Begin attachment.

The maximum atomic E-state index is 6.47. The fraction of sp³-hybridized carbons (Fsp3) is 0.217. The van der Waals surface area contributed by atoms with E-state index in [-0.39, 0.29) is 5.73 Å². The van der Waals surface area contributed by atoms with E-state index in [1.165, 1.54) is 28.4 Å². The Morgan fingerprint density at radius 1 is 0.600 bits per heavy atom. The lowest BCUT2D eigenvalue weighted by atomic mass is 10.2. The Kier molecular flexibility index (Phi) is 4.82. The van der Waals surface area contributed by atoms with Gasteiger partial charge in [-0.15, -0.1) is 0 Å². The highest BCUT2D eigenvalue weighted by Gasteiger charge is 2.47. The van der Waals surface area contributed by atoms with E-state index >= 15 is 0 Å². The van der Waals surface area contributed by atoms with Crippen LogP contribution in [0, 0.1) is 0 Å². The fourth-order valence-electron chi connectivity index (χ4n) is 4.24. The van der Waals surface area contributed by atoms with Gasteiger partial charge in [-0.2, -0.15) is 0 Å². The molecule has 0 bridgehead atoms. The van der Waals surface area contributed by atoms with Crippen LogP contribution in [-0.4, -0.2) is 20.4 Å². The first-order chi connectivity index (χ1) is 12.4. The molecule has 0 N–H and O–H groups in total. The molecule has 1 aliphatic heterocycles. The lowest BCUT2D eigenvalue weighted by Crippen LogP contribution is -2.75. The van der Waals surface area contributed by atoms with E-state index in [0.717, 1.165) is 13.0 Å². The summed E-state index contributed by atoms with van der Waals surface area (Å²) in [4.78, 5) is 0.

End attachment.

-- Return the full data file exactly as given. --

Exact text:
The maximum atomic E-state index is 6.47. The fraction of sp³-hybridized carbons (Fsp3) is 0.217. The van der Waals surface area contributed by atoms with E-state index in [-0.39, 0.29) is 5.73 Å². The van der Waals surface area contributed by atoms with E-state index in [1.165, 1.54) is 28.4 Å². The Morgan fingerprint density at radius 1 is 0.600 bits per heavy atom. The lowest BCUT2D eigenvalue weighted by atomic mass is 10.2. The Kier molecular flexibility index (Phi) is 4.82. The van der Waals surface area contributed by atoms with Gasteiger partial charge in [-0.15, -0.1) is 0 Å². The highest BCUT2D eigenvalue weighted by Gasteiger charge is 2.47. The van der Waals surface area contributed by atoms with E-state index >= 15 is 0 Å². The van der Waals surface area contributed by atoms with Crippen LogP contribution in [0, 0.1) is 0 Å². The fourth-order valence-electron chi connectivity index (χ4n) is 4.24. The van der Waals surface area contributed by atoms with Gasteiger partial charge in [-0.2, -0.15) is 0 Å². The molecule has 0 bridgehead atoms. The van der Waals surface area contributed by atoms with Crippen LogP contribution in [-0.4, -0.2) is 20.4 Å². The first-order chi connectivity index (χ1) is 12.4. The molecule has 0 N–H and O–H groups in total. The molecule has 1 aliphatic heterocycles. The lowest BCUT2D eigenvalue weighted by Crippen LogP contribution is -2.75. The van der Waals surface area contributed by atoms with E-state index in [0.717, 1.165) is 13.0 Å². The summed E-state index contributed by atoms with van der Waals surface area (Å²) in [4.78, 5) is 0.